40% Bonus When You Purchase Southwest Points

Nov 17, 2015

This post contains references to products from one or more of our advertisers. We may receive compensation when you click on links to those products. Terms apply to the offers listed on this page. For an explanation of our Advertising Policy, visit this page.

Update: Some offers mentioned below are no longer available. View the current offers here.

Earning airline miles using the traditional method (actually flying) is just one way to boost your account balance. Fortunately, airlines make it relatively easy to accrue miles without flying, whether through top credit card offers or by utilizing shopping portals. You can also purchase miles directly from an airline, and on the heels of similar promotions from United, Alaska and American, Southwest has now joined the party with its own bonus.

Southwest has the nicest cabin crew among domestic airlines in my opinion.
Southwest’s newest promotion offers you a 40% bonus when you purchase at least 5,000 Rapid Rewards points.

Here’s how it works: From now through December 8, you’ll earn a bonus of 40% when you buy 5,000 or more Rapid Rewards points. The bonus miles will automatically populate when you select a base amount of 5,000 points or higher. The regular price of buying points from Southwest is 2.75 cents per point, so this bonus offer actually drops your price down to ~1.96 apiece.

Here’s how to take advantage of the promotion:

  1. Visit Southwest’s Buy Miles page.
  2. Log in to your Rapid Rewards account.
  3. Verify your information, select the number of points you want to purchase (remember that you must purchase at least 5,000 to earn the 40% bonus) and click Continue.
  4. Add your credit card details and click Continue.
  5. Review the information, check the box to agree to the Terms and Conditions and click Continue to finalize the purchase.

Keep in mind that the usual restrictions for purchasing Southwest points apply to this promotion, including the following:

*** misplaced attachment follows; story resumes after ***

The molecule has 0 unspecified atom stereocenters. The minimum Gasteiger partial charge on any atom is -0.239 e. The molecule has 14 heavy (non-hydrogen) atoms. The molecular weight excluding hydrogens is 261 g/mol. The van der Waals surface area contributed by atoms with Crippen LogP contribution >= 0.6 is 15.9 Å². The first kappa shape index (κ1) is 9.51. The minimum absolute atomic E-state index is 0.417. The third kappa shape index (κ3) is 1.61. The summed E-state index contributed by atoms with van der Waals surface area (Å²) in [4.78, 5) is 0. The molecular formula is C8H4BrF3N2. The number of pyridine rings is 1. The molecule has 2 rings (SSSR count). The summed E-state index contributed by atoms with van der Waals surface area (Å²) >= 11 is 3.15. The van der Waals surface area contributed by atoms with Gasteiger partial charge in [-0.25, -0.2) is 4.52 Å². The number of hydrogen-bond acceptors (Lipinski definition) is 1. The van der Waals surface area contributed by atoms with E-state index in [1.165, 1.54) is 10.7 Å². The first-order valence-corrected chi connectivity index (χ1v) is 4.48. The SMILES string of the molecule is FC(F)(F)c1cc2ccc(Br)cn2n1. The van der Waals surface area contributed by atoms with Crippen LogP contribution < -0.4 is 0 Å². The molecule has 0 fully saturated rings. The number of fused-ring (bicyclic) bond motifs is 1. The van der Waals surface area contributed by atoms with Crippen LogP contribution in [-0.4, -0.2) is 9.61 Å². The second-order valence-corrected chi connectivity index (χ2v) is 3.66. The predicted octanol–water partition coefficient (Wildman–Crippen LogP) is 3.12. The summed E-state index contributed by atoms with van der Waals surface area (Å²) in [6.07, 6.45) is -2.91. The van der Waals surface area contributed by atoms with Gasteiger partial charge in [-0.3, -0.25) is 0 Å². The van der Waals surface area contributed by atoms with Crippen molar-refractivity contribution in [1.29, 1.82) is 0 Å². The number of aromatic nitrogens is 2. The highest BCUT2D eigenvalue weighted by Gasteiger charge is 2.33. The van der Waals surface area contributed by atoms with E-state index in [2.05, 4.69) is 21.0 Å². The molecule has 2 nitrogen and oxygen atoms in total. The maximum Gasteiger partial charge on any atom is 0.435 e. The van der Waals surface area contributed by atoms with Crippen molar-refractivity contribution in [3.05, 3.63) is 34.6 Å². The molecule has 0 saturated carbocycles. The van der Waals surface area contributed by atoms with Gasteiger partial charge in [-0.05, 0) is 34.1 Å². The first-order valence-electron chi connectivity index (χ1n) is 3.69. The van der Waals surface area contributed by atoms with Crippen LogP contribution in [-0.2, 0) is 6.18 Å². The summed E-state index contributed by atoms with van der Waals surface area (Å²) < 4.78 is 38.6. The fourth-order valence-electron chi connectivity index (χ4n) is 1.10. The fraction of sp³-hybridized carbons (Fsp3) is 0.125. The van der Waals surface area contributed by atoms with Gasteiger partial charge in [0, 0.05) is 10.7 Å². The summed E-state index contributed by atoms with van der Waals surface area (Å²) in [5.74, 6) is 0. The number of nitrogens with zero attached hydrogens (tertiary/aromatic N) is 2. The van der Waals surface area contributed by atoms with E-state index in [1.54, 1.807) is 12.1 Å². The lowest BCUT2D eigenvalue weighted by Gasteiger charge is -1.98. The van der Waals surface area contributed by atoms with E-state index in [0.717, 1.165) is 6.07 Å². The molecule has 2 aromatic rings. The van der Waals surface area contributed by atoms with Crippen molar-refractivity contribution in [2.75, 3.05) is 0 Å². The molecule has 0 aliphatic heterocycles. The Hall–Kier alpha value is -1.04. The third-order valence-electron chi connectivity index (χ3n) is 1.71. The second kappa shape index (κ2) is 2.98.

• You can purchase a maximum of 60,000 points per member per day (though there’s no annual limit).
  • Purchased points do not count toward elite status, nor do they count toward Companion Pass qualification.

In addition, the transaction is processed directly by Points.com, so it isn’t eligible for an airfare category bonus on a card like the Premier Rewards Gold Card from American Express.

Does it make sense for you to take advantage of this offer?
Does it make sense for you to take advantage of this offer?

Is this worth it?

In TPG’s most recent valuations, he pegs Southwest points at 1.3 cents apiece, and since the bonus only brings your price down to just under 2 cents per point, this is hardly an intriguing promotion. If you max out the promotion and purchase 60,000 points, you’ll take home 84,000 points at a cost of $1,650. Jason Steele’s analysis of Southwest award tickets after the program’s April devaluation found that redemption values varied from 1.25 cents to 1.9 cents per point. In other words, even at the very high end of the spectrum, you’re still paying more to buy the points than you would to just buy the ticket outright.

Southwest actually offered an identical promotion back in August, and TPG Special Contributor Eric Rosen came to the same conclusion. The only way this might make sense is if you’re several thousand points short of a redemption that would only be possible by purchasing these points.

There are many other ways to earn Rapid Rewards points without flying, including the Southwest Rapid Rewards Premier Card, which is currently offering a sign-up bonus of 50,000 points after you spend $2,000 on purchases in the first three months your account is open. These points do count toward Companion Pass qualification, and you could even get one for almost two years if you play your cards right (pun intended). For more information on this card, check out my post One Year of Earning and Burning with the Southwest Premier Visa.

Southwest is also a transfer partner of Ultimate Rewards, so you can convert points earned on cards like the Chase Sapphire Preferred to Rapid Rewards points at a 1:1 ratio. However, this may not offer the best value proposition either, so be sure to read Richard Kerr’s guide to Redeeming Ultimate Rewards Points for Maximum Value for additional suggestions.

Bottom Line

Southwest’s revenue-based redemption scheme means that purchasing Rapid Rewards points typically doesn’t offer a great value, but at least this 40% bonus brings the price much closer to the higher end of the redemption spectrum. If you have a specific redemption in mind and need several thousand Southwest points, it might make sense to take advantage of this promotion. Just be sure that you purchase at least 5,000 points and crunch the numbers to make sure you’re getting the best value possible.

Will and of you be taking advantage of this new promotion?

Editorial Disclaimer: Opinions expressed here are the author’s alone, not those of any bank, credit card issuer, airlines or hotel chain, and have not been reviewed, approved or otherwise endorsed by any of these entities.

Disclaimer: The responses below are not provided or commissioned by the bank advertiser. Responses have not been reviewed, approved or otherwise endorsed by the bank advertiser. It is not the bank advertiser’s responsibility to ensure all posts and/or questions are answered.